The turning point in the episode came when Fam decided to help Millia rescue her sister from the evil Ades Federation. Once this happened, the story got a billion times more interesting. But before we get to what I liked, let’s get the negatives out of the way. Up until that point, the episode was actually pretty dull as the two sides in the conflict maneuvered their way into position for battle. There’s some really perfunctory stuff like Liliana giving out orders for a suicidal all-out attack on the enemy’s flagship. We all knew it wouldn’t work, so as a result, I’m not sure why the anime bothered.
Likewise, Liliana convinced Millia to leave her side at the start of the episode only for Millia to jump right back into the thick of things by the end. Why did she even leave in the first place? In order for her to share a moment with her father? I’m not sure that scene was all that crucial. Hell, I think the show could’ve condensed the first two episodes into a single episode without losing much. Plus, the narrative would have been tighter, the pace would’ve improved, etc. Of course, this is never a popular suggestion when I bring it up. No one ever seems to agree with me that cutting out extraneous material is worthwhile.
As the title of the post suggests, Last Exile relies an incredible amount on CGI for its animation. We’ve got CGI ships, CGI guns, CGI bullets — the whole gamut. The result is a mixed bag. When Fam barreled her way through the Impetus’s interior, I’ll admit that was some nice Star Wars-inspired action. No, no, I’m not being sarcastic; that was fun to watch. More importantly, the scene is probably too difficult for Gonzo’s animators to do by hand without a huge drop in quality. I’ll agree that CGI can be useful in these instances.
The CGI in the rest of the episode, however, was lazily applied. Like the first episode, there wasn’t really any sense of meaningful space unless Fam and co. were involved. The movement of the larger ships didn’t really seem to matter. I know that Gonzo isn’t going to chart out and animate extensive battle plans for both sides, but it’s hard to discern what was really going other than ships shooting lasers randomly and hoping there isn’t any friendly fire. Speaking of the lasers, I thought it was actually quite funny how they were used. When the Turan Kingdom and the Ades Federation finally clashed, it was a mess of greyish-brown ships versus black, angular ships. Now take that image and bathe everything in pew-pew lasers. Okay, keep adding lasers. A little more. A little more. Just when you think there’s too much shit to look at, keep going. I’m not exaggerating; there were pretty much lasers everywhere:
A large problem with these scenes is that there is literally action everywhere. As a result, the scene composition really doesn’t even try to focus the audience’s attention on any particular subject onscreen. This is a problem that plagues many Hollywood films, especially the Michael Bay productions. Filmmakers think that littering the entire screen with special effects and mayhem makes for a thrilling experience, but the result is actually quite the opposite. Without any semblance of order in the manufactured chaos, the action becomes random noise, which just isn’t very interesting to look at. So yes, Last Exile does itself a disservice by trying to flex its CGI muscles.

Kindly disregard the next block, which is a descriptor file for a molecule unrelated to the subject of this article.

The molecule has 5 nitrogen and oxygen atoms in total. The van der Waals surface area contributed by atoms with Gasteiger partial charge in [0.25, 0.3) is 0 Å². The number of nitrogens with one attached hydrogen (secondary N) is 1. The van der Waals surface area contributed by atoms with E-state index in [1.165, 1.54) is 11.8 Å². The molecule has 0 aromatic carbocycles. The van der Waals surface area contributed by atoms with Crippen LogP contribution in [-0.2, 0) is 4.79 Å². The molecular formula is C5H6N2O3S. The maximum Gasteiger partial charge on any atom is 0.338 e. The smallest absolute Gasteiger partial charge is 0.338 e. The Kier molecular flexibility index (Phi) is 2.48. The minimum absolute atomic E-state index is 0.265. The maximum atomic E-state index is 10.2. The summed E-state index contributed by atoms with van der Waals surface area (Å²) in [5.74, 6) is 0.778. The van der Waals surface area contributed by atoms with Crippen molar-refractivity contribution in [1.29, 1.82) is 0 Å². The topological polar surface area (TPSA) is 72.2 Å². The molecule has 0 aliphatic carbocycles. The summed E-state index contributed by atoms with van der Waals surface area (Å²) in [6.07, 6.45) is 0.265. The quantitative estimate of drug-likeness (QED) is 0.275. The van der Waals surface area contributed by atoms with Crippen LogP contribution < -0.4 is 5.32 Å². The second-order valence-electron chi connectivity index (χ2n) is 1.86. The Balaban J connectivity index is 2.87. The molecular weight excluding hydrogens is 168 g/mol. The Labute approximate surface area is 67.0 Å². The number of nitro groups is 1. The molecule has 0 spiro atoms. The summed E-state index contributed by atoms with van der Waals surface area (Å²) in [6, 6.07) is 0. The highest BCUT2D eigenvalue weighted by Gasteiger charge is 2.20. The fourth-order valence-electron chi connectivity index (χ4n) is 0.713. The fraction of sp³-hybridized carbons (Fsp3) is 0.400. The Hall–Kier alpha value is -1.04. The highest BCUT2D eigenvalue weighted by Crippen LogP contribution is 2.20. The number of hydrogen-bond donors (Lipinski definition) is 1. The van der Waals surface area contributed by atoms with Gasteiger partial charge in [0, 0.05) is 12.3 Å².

Okay, so what about the good parts? I actually thought the episode’s events were quite reminiscent of A New Hope. Is Gonzo being inspired by a classic movie or I’m just making yet another trite comparison to Star Wars? Seriously, a ragtag team has to escort a very important person to
Alderaan another kingdom when they get sidetracked. The princess is being held within the Death Star Impetus and we’ve got to save her!
I’m just being facetious; this is pretty much where the similarities end. I mean, yeah, the failed rescue mission was actually kind of exciting to watch if only because we finally see the show’s premise being utilized. If you’re making a show about sky pirates, I want to see some death-defying stunts in the air. Again, I have to bring up Fam’s flight through the Impetus — that was a good use of space and choreography.
As for the giant structure crash landing on Turan, seems like solid plot material to work with for future episodes. There’s just not much to say about it at this point other than “Well, that was interesting.” I just have a few minor quibbles regarding the plot.
First, Millia’s request to Fam (“They’re going to kill my sister! Please save her!”) didn’t make much sense. If they wanted to kill her, they could have just done so. Why kidnap her back to the Impetus? Second, what did Millia expect a pair of sky pirates to do anyway? Case in point, the three of them crashed into the ship’s command center only to have the entire room full of soldiers aim guns at them. They, uh, weren’t going to leave that place alive unless something extraordinary happened which the trio couldn’t have possibly accounted for. Finally, the blood in the water at the end of the episode makes for an interesting visual, but I thought the king said most of the civilians had evacuated. Oh well.
In any case, the second episode is a vast improvement on the first. If the show can keep this up, we might avoid “cute girls in the sky” after all.